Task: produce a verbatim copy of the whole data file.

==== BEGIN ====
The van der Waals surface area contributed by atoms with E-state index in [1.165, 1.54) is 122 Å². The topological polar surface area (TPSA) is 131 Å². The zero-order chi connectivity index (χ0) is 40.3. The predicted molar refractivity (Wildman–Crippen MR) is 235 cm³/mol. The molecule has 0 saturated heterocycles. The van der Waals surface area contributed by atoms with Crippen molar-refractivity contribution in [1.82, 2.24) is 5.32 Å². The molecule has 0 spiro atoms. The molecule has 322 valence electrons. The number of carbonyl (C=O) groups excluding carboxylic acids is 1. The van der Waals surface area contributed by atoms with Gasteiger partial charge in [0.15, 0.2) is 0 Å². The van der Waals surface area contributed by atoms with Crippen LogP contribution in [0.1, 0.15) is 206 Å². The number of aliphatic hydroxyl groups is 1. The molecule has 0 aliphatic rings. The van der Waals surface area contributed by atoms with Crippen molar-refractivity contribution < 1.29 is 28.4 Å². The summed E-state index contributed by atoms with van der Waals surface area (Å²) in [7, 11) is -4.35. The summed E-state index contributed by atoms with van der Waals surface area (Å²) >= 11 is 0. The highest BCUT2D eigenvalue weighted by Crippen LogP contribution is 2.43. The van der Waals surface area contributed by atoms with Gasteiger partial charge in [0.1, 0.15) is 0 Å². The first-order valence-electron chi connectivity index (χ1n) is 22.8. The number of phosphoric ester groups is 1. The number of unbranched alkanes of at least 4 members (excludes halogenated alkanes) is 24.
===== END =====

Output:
The van der Waals surface area contributed by atoms with E-state index in [1.165, 1.54) is 122 Å². The topological polar surface area (TPSA) is 131 Å². The zero-order chi connectivity index (χ0) is 40.3. The predicted molar refractivity (Wildman–Crippen MR) is 235 cm³/mol. The molecule has 0 saturated heterocycles. The van der Waals surface area contributed by atoms with Crippen molar-refractivity contribution in [1.82, 2.24) is 5.32 Å². The molecule has 0 spiro atoms. The molecule has 322 valence electrons. The number of carbonyl (C=O) groups excluding carboxylic acids is 1. The van der Waals surface area contributed by atoms with Gasteiger partial charge in [0.15, 0.2) is 0 Å². The van der Waals surface area contributed by atoms with Crippen LogP contribution in [0.1, 0.15) is 206 Å². The number of aliphatic hydroxyl groups is 1. The molecule has 0 aliphatic rings. The van der Waals surface area contributed by atoms with Crippen molar-refractivity contribution < 1.29 is 28.4 Å². The summed E-state index contributed by atoms with van der Waals surface area (Å²) in [7, 11) is -4.35. The summed E-state index contributed by atoms with van der Waals surface area (Å²) >= 11 is 0. The highest BCUT2D eigenvalue weighted by Crippen LogP contribution is 2.43. The van der Waals surface area contributed by atoms with Gasteiger partial charge in [0.1, 0.15) is 0 Å². The first-order valence-electron chi connectivity index (χ1n) is 22.8. The number of phosphoric ester groups is 1. The number of unbranched alkanes of at least 4 members (excludes halogenated alkanes) is 24.